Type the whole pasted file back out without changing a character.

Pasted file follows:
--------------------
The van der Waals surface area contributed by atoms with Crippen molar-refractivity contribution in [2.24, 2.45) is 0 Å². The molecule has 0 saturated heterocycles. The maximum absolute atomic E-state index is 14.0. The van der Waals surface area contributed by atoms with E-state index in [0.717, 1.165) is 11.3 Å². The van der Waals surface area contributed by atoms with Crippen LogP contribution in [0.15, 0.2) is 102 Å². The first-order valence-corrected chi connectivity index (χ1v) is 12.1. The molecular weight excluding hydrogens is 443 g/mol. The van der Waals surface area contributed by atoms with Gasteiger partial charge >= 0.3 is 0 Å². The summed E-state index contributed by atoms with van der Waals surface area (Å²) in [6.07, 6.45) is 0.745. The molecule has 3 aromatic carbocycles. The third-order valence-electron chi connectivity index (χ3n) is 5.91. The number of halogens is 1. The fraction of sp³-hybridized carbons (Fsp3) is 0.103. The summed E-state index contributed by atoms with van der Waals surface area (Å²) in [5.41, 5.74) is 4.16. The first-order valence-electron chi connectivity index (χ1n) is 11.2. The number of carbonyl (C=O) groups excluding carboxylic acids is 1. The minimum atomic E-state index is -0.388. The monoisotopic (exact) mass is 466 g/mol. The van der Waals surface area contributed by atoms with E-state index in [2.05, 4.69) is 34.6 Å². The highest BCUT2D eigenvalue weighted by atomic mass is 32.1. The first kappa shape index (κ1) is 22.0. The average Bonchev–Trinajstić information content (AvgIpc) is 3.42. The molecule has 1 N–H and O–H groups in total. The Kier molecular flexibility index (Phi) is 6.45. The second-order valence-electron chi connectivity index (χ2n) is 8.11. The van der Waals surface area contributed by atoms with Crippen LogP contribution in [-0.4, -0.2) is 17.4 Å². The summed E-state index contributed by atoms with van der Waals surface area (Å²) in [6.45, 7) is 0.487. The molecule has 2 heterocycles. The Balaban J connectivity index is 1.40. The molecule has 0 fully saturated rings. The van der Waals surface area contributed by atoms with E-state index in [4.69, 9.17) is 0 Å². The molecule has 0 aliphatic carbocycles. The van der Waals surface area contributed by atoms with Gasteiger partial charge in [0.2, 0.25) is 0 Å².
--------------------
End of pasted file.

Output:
The van der Waals surface area contributed by atoms with Crippen molar-refractivity contribution in [2.24, 2.45) is 0 Å². The molecule has 0 saturated heterocycles. The maximum absolute atomic E-state index is 14.0. The van der Waals surface area contributed by atoms with E-state index in [0.717, 1.165) is 11.3 Å². The van der Waals surface area contributed by atoms with Crippen LogP contribution in [0.15, 0.2) is 102 Å². The first-order valence-corrected chi connectivity index (χ1v) is 12.1. The molecular weight excluding hydrogens is 443 g/mol. The van der Waals surface area contributed by atoms with Gasteiger partial charge >= 0.3 is 0 Å². The summed E-state index contributed by atoms with van der Waals surface area (Å²) in [6.07, 6.45) is 0.745. The molecule has 3 aromatic carbocycles. The third-order valence-electron chi connectivity index (χ3n) is 5.91. The number of halogens is 1. The fraction of sp³-hybridized carbons (Fsp3) is 0.103. The summed E-state index contributed by atoms with van der Waals surface area (Å²) in [5.41, 5.74) is 4.16. The first-order valence-electron chi connectivity index (χ1n) is 11.2. The number of carbonyl (C=O) groups excluding carboxylic acids is 1. The minimum atomic E-state index is -0.388. The monoisotopic (exact) mass is 466 g/mol. The van der Waals surface area contributed by atoms with E-state index in [2.05, 4.69) is 34.6 Å². The highest BCUT2D eigenvalue weighted by atomic mass is 32.1. The first kappa shape index (κ1) is 22.0. The average Bonchev–Trinajstić information content (AvgIpc) is 3.42. The molecule has 1 N–H and O–H groups in total. The Kier molecular flexibility index (Phi) is 6.45. The second-order valence-electron chi connectivity index (χ2n) is 8.11. The van der Waals surface area contributed by atoms with Crippen LogP contribution in [-0.4, -0.2) is 17.4 Å². The summed E-state index contributed by atoms with van der Waals surface area (Å²) in [6.45, 7) is 0.487. The molecule has 2 heterocycles. The Balaban J connectivity index is 1.40. The molecule has 0 fully saturated rings. The van der Waals surface area contributed by atoms with E-state index in [4.69, 9.17) is 0 Å². The molecule has 0 aliphatic carbocycles. The van der Waals surface area contributed by atoms with Gasteiger partial charge in [0.2, 0.25) is 0 Å².